I am 25 days in to The 100 Day Project. YAY! I am so glad that I started doing this and am grateful to The Great Discontent for initiating this. They say that it takes 21 days to create a habit. Well, I’ve passed that landmark! Woohoo!!! I think even after the 100 days are over I will still self-tape on a regular basis, even if only once or twice a week. It is such good practice. Here are a few thoughts that have emerged since beginning this project.
Self-taping doesn’t scare me anymore. My agent asked me to tape an audition the other day and my first thought was, “Yeah! Let’s do this.” Rather than, “Ugh. Okay. Let me figure this out.” When I had to tape an audition before, most of my focus went to the logistics, rather than the story I was experiencing. That is no longer the case.
Resistance to doing the work will always be there. On the days when it was stronger, instead of being defeated by it, I let it inspire me. One day when I wasn’t particularly feelin’ it I read Dr. Suess’ “Oh, the places you’ll go!” Some of those words I needed to hear myself say outloud. There was also a lot of satisfaction in just overcoming the resistance and doing something!
I am so glad I’m also taking Annie Grindlay’s acting class in which I am taped once a week and getting feedback. That is pushing me and giving me some areas to work on, on my own.
I am more aware of my strengths and weaknesses, in a good way. Along with getting feedback, on my own I can see where I’ve had some great moments and where I need to grow.
I’ve made some delightful discoveries. One being my improvised Awkward Office Lady… which you just might be seeing a bit more of.
I’ll be writing more about this, maybe at 50 and 75, but definitely at 100 days. If you haven’t already taken a look at my journey so far, you can go to my Instagram account and search #100daysofselftaping. You should also check out the thousands of other 100 day projects but searching #The100DayProject. It’s been really cool for me to share in this experience with other people and not just be in it on my own. Alright, 25 down, 75 to go!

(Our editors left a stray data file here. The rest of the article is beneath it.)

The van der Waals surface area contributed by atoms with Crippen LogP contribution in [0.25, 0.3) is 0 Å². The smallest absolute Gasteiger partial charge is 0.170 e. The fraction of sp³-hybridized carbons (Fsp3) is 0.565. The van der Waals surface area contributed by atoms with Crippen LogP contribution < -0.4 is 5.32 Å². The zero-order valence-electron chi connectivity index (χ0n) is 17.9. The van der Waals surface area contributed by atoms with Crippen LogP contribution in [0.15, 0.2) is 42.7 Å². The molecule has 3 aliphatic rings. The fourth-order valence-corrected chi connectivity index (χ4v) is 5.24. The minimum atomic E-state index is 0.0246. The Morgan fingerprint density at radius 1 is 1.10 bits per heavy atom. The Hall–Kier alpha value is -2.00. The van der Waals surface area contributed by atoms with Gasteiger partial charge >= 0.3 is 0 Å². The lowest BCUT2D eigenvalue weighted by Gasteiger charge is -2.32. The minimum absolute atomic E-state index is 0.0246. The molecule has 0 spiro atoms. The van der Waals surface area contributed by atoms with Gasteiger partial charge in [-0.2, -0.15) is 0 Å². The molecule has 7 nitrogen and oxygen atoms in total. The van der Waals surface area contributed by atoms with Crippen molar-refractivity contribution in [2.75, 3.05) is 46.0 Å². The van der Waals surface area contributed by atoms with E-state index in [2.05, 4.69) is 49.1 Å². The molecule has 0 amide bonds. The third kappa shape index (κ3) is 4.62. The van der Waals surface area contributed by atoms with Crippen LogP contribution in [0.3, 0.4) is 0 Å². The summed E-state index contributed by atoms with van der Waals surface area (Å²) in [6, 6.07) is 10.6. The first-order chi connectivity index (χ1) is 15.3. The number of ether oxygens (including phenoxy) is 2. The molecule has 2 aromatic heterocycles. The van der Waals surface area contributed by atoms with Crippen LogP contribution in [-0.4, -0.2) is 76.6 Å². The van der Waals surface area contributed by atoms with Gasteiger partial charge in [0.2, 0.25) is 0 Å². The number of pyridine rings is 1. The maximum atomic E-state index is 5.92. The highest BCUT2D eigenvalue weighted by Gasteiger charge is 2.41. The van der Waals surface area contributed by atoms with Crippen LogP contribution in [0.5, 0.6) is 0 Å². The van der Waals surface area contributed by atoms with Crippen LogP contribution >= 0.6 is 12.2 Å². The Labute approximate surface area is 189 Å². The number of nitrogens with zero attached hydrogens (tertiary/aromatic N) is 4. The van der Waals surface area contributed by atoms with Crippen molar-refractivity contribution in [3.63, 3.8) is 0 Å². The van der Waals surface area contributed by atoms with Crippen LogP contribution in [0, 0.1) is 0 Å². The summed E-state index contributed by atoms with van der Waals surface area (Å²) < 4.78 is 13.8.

A couple years ago, when I first arrived in LA I audited a whole bunch of classes and wrote a wish list of the ones that interested me the most. Then, last year I was able to take Annie Grindlay’sAdvanced Intensive Audition Experience. It changed my life! Well, maybe not my life, but my acting, which in turn changed my life. With my previous training, I felt well prepared for auditioning and developing a character in theatre(in other words, when you have time to figure things out), but not super confident when approaching the limited time frame you have with film and TV auditions.
Soon after taking Annie’s class I booked The Reel Deal with this audition (even though the show was postponed, I’m still really proud of my work). Then I booked a feature film in Seattle over the summer and GRIMM last fall. Booking jobs aside, I feel more confident going into auditions and I know my acting has improved. Just yesterday, I had a coaching session with Annie in preparation for an agent showcase and I was reminded of all the reasons I love working with her. I left, having worked out the kinks, confident in my performance, and ready to have a great showcase!
If you’re an actor reading this, looking for a teacher, I highly recommend you check out her FREE Workshop/Audit!!! Hey, IT’S FREE–which not a lot of things in LA are. BUT, here’s the thing. I’m raving about Annie Grindlay, but she may not be the right teacher for you, just like I didn’t click with all the teachers who came highly recommended to me. She also may not be the right teacher for me in a couple years. I know at some point I will move on to someone else who can help me with a different area of acting. But for now, I know I’m where I’m supposed to be.
Here are a few questions I’ve come up with to help me find the right teacher:
Does the teacher’s philosophy connect with me?
Is this teacher helping me with the area(s) that I want to improve?
Is my acting better, whether or not this teacher is present? (In other words, is this teacher giving me tools to take home or just teaching me to rely on their coaching?)
Do I feel the money I am paying is worth every penny and then some?
Can I see/feel a difference in my acting?
Listen to your instincts. If you’re on the fence about a teacher, they’re probably not the right one. Look around. Find the one who speaks to you where you are right now. In LA, there’s bound to be at least one!
Recently, I took a commercial acting class with Bill Coelius, who has done over 40 national commercials and several cos-star roles on major series. (I highly recommend him as a teacher, by the way!) His life philosophy is lived out in asking the question(out-loud or silently), “How can I help you?” He uses this attitude of service in everything, especially acting.
How much would that change how we live if we could put that into practice?
For one thing, I believe it would change how we approach auditions. Instead of being focused on myself, how well or horribly I am performing, or how much I think I need this job; I can place my attention on the other people in the room. I’m less self-conscious and stressed; it makes me a better listener, scene partner, and actor. As I’ve put this into practice, it has lessened the pressure I put on myself. I am there to help the casting directors make their decision. If I happen to be the solution to their problem, then great! If not, then I know I helped them (and possibly the other actors) along the way. Either way, it’s a win!